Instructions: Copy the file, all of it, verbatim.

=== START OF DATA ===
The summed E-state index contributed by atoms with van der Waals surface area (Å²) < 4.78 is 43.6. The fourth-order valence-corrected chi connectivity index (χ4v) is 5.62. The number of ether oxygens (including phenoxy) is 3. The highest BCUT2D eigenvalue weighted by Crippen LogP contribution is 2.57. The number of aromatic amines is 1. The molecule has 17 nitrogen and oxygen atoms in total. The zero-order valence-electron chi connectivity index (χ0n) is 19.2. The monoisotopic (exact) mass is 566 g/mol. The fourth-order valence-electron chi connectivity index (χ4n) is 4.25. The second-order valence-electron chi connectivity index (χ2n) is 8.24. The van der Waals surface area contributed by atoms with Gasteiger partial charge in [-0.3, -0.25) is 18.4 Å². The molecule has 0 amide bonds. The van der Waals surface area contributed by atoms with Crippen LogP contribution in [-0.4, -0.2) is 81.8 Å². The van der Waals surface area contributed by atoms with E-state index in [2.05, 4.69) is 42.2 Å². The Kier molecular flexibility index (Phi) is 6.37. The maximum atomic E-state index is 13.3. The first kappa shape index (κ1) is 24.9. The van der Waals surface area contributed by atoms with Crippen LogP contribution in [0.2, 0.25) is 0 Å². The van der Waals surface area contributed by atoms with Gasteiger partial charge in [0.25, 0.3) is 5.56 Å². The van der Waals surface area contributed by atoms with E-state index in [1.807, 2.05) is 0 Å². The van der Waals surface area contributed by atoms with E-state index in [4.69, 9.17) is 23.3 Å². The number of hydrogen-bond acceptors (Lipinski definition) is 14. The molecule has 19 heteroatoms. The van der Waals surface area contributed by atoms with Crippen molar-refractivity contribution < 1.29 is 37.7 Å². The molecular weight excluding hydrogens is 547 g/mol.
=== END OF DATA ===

The summed E-state index contributed by atoms with van der Waals surface area (Å²) < 4.78 is 43.6. The fourth-order valence-corrected chi connectivity index (χ4v) is 5.62. The number of ether oxygens (including phenoxy) is 3. The highest BCUT2D eigenvalue weighted by Crippen LogP contribution is 2.57. The number of aromatic amines is 1. The molecule has 17 nitrogen and oxygen atoms in total. The zero-order valence-electron chi connectivity index (χ0n) is 19.2. The monoisotopic (exact) mass is 566 g/mol. The fourth-order valence-electron chi connectivity index (χ4n) is 4.25. The second-order valence-electron chi connectivity index (χ2n) is 8.24. The van der Waals surface area contributed by atoms with Gasteiger partial charge in [-0.3, -0.25) is 18.4 Å². The molecule has 0 amide bonds. The van der Waals surface area contributed by atoms with Crippen LogP contribution in [-0.4, -0.2) is 81.8 Å². The van der Waals surface area contributed by atoms with E-state index in [2.05, 4.69) is 42.2 Å². The Kier molecular flexibility index (Phi) is 6.37. The maximum atomic E-state index is 13.3. The first kappa shape index (κ1) is 24.9. The van der Waals surface area contributed by atoms with Crippen LogP contribution in [0.2, 0.25) is 0 Å². The van der Waals surface area contributed by atoms with Gasteiger partial charge in [0.25, 0.3) is 5.56 Å². The van der Waals surface area contributed by atoms with E-state index in [1.807, 2.05) is 0 Å². The van der Waals surface area contributed by atoms with E-state index in [4.69, 9.17) is 23.3 Å². The number of hydrogen-bond acceptors (Lipinski definition) is 14. The molecule has 19 heteroatoms. The van der Waals surface area contributed by atoms with Crippen molar-refractivity contribution < 1.29 is 37.7 Å². The molecular weight excluding hydrogens is 547 g/mol.